St. Louis–based law firm Carey, Danis & Lowe announces the filing of a lawsuit on behalf of 18 plaintiffs against Pfizer (NYSE: PFE), maker of the antidepressant drug Zoloft.
Zoloft (generic name sertraline) belongs to a class of drugs known as selective serotonin reuptake inhibitors, or SSRIs. The U.S. Food and Drug Administration has approved Zoloft for the treatment of major depressive disorder, obsessive-compulsive disorder, panic disorder, acute post–traumatic stress disorder, premenstrual dysphoric disorder and social anxiety disorder.
Lancaster, et al. v. Pfizer, Inc.
, cause no. 1222-CC00766, was filed on Feb. 2 in St. Louis Circuit Court on behalf of 18 children born with defects after their mothers were prescribed Zoloft while pregnant. The suit was brought on behalf of the plaintiffs by the law firms of
Carey, Danis & Lowe
Matthews & Associates
Freese & Goss
Clark, Burnett, Love & Lee
The suit notes that SSRIs have been found to cause severe birth defects in the children of women who were prescribed the drug while pregnant and alleges that Pfizer knew or should have known of SSRI studies revealing that children born to mothers who had taken SSRIs during pregnancy had a greater risk of congenital birth defects such as atrial septal defect, multiple holes in the heart and persistent pulmonary hypertension of the newborn. The plaintiffs also allege that Pfizer knew that physicians were prescribing Zoloft to women of childbearing age but failed to adequately warn the medical community and the public of the danger.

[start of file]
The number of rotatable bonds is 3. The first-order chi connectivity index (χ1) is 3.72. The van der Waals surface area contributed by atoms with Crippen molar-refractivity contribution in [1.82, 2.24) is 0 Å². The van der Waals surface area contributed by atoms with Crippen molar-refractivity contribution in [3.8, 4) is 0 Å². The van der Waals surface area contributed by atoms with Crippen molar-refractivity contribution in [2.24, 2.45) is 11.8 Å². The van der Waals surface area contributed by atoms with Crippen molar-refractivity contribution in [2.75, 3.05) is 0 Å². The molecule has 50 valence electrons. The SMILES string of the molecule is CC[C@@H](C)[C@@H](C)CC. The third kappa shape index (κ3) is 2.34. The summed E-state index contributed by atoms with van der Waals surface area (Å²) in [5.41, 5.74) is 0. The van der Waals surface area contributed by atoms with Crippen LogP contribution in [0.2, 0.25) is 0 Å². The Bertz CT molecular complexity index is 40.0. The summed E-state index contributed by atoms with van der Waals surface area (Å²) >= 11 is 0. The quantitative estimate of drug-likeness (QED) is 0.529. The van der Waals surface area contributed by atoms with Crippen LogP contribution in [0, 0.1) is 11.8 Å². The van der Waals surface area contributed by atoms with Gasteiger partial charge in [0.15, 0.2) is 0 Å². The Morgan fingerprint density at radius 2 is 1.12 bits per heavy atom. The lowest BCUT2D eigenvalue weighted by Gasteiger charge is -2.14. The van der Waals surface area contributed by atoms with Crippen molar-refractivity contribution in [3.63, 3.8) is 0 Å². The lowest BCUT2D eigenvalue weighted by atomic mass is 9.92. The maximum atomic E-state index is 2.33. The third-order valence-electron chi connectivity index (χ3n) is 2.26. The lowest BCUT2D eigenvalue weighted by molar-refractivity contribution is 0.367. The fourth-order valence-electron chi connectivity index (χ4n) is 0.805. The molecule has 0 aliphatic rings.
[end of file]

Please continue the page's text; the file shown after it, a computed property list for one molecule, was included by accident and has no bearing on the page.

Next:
The lawsuit asserts state law claims against Pfizer of negligence; negligence of pharmacovigilance, which requires Pfizer to monitor safety data for its drugs; strict liability; negligent design; failure to warn; and fraud. The suit seeks actual and punitive damages.
“Since the 1990s, mounting evidence has shown that SSRIs, including Zoloft, are dangerous for pregnant mothers and their developing babies,” explains Jeffrey J. Lowe of Carey, Danis & Lowe. “Unfortunately, Pfizer hid that information.”